The Elliott State Forest Needs Your Help!

In Forests, Wildlife & Wildlands by OLCVstaff

The Elliott State Forest needs your help! We’ve stood up for the Elliott time and time again, banding together to protect this priceless old-growth forest from being illegally logged and sold to private timber companies. Now, the State Land Board is discussing next steps for designating the Elliott as an OSU Research Forest, and we need your help to make sure their plan is as strong as possible! Send the State Land Board a message before their meeting, next Tuesday, December 8th.

Designating the Elliott as a Research Forest would have a lot of benefits. The plan would permanently protect 90% of the mature forest in the Elliott, and 66% of the forest as a whole. It would create a 34,000 acres contiguous reserve, the largest in the Oregon Coast Range. It would provide strong protections for riparian areas, which are crucial for endangered coho salmon that rely on clean, cool streams. And it would give the forest time and space to grow: in 50 years, 70% of the Elliott would become mature forest, compared to just 50% today. The plan would also allow for more opportunities to hike and enjoy the Elliott.

But, while this is a good start to the plan, there is important work still to be done. The plan needs more of an emphasis on climate resiliency and research, especially with wildfires and drought growing more extreme. And the Land Board’s plan needs to be coupled with a federal Habitat Conservation Plan to protect endangered species like the marbled murrelet. We also want to make sure that there are future opportunities for public input, and strong accountability, transparency, and enforceability mechanisms in the plan. Will you send an email to the State Land Board, and tell them how important it is to include these additions as they move forward with the plan?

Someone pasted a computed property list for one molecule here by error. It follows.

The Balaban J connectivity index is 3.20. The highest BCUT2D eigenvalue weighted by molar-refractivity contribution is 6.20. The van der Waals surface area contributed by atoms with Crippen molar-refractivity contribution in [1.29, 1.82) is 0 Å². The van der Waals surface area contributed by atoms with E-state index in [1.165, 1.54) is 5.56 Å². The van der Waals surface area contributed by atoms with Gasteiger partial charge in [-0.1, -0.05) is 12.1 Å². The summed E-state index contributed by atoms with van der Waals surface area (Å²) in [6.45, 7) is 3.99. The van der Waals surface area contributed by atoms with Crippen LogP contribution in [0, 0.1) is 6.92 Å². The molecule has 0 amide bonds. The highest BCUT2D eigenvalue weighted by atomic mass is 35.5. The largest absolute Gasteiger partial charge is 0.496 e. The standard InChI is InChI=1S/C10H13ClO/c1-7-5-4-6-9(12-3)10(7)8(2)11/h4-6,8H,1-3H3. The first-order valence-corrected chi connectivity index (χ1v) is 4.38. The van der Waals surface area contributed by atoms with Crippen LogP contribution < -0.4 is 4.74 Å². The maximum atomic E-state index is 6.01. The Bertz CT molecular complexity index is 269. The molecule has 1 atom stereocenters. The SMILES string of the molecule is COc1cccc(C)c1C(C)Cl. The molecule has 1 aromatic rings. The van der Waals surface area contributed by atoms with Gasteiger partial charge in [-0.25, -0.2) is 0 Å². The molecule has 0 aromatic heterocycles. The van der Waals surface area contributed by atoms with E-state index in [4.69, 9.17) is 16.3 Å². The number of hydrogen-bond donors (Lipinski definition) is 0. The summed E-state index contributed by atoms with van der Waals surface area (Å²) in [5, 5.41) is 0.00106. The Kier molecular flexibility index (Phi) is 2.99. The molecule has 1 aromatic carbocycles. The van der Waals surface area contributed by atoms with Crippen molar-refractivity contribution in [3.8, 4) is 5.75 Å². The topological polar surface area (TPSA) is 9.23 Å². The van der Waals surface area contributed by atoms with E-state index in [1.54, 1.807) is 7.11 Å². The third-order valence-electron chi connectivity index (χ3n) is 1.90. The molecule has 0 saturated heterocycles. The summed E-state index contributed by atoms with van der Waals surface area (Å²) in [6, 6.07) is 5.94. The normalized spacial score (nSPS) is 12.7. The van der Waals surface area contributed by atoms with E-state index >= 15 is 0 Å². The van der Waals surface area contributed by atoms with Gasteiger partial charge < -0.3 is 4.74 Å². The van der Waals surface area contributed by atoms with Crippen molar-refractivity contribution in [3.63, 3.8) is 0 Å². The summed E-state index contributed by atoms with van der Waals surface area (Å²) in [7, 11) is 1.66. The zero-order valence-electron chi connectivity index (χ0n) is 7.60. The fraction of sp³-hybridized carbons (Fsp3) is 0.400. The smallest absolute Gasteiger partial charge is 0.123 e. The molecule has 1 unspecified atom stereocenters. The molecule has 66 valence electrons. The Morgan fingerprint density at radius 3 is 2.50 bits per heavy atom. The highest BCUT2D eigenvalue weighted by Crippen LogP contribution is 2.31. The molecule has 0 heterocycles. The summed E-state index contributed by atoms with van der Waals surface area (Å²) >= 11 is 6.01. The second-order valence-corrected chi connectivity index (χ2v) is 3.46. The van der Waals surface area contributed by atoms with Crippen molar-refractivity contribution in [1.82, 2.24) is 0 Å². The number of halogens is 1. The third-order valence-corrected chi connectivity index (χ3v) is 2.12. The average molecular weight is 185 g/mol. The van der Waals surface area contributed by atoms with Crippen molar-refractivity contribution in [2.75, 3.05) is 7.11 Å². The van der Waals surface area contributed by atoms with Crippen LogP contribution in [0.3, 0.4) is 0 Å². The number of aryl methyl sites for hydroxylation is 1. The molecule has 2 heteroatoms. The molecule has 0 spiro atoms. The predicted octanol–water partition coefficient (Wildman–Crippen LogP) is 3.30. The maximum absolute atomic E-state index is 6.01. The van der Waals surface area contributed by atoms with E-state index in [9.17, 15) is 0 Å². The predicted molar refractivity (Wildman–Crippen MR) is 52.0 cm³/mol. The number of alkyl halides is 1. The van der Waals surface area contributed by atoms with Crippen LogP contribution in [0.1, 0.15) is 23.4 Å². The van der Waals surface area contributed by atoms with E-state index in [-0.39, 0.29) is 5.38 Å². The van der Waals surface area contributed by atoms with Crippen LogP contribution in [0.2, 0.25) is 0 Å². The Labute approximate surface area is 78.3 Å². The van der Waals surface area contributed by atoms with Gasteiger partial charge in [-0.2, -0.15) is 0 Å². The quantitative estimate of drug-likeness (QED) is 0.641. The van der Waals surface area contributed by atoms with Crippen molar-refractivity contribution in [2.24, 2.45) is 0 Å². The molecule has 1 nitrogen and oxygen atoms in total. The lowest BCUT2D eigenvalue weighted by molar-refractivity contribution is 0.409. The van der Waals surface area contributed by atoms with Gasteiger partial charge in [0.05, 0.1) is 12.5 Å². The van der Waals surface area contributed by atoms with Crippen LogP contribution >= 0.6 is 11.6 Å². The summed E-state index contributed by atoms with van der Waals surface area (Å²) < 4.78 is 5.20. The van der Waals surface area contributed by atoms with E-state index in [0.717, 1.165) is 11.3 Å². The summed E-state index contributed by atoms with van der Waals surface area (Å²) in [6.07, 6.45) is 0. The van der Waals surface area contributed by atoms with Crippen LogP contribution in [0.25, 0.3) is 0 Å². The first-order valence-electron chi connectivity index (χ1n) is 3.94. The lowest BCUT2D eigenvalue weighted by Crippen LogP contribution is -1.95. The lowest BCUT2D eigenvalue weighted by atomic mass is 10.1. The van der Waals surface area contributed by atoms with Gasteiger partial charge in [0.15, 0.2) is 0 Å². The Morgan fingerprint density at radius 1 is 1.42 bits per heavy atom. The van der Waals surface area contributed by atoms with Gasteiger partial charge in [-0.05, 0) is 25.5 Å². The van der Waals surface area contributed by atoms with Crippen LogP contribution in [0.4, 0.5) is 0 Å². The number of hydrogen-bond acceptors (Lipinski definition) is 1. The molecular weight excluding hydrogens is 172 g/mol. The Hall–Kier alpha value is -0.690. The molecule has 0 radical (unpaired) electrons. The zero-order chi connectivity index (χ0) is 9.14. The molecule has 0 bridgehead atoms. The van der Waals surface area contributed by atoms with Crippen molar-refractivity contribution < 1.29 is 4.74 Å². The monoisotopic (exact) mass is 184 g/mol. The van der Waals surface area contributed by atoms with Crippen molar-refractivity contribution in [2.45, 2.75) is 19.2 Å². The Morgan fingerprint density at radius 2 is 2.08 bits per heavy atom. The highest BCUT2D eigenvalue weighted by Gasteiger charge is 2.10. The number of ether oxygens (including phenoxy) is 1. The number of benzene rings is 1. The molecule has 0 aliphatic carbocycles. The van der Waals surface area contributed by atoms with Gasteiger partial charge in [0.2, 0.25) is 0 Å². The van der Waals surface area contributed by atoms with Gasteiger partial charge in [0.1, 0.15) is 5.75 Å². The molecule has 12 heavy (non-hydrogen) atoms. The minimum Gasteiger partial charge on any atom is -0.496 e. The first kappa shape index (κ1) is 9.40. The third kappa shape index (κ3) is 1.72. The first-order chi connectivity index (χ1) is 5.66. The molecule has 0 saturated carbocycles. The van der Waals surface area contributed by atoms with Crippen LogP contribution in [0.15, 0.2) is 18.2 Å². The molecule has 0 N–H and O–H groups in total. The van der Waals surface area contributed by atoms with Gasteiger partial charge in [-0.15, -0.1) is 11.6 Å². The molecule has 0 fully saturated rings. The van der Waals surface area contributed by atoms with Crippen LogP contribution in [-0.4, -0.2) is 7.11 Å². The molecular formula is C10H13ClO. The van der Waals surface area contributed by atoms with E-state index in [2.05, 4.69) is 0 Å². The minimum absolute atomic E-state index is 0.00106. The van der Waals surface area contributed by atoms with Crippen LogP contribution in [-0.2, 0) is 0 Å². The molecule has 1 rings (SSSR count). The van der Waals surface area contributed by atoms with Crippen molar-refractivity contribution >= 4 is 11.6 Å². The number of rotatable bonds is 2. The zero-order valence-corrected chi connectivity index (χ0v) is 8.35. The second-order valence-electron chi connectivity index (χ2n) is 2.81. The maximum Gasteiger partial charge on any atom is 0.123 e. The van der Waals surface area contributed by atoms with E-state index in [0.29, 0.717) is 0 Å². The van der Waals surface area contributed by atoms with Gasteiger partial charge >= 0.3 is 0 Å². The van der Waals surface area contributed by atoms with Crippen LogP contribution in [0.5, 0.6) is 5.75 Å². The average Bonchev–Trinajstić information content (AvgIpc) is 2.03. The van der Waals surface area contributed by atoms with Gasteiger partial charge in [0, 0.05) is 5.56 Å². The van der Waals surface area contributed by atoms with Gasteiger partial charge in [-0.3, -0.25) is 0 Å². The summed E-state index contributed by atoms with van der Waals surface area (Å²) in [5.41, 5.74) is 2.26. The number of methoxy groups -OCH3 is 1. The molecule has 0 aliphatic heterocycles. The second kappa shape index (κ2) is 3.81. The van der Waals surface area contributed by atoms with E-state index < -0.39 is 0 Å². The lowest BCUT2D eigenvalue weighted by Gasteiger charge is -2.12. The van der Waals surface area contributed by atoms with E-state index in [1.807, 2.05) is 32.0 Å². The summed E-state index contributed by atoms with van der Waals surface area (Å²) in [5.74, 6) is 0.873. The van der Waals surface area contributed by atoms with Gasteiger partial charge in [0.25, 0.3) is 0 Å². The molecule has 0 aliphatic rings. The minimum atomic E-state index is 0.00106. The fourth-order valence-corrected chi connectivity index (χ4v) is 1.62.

The Elliott is a special place that belongs to all of us. The Elliott contains some of the most intact stands of mature forest left in the Coast Range and provides important habitat for elk, salmon, spotted owls, marbled murrelets, and more. We need to make sure that the Elliott is protected and sustainably managed, so both wildlife and people can enjoy it long into the future. Please send an email today using our online form, and make sure your voice is heard before the State Land Board meeting on December 8th.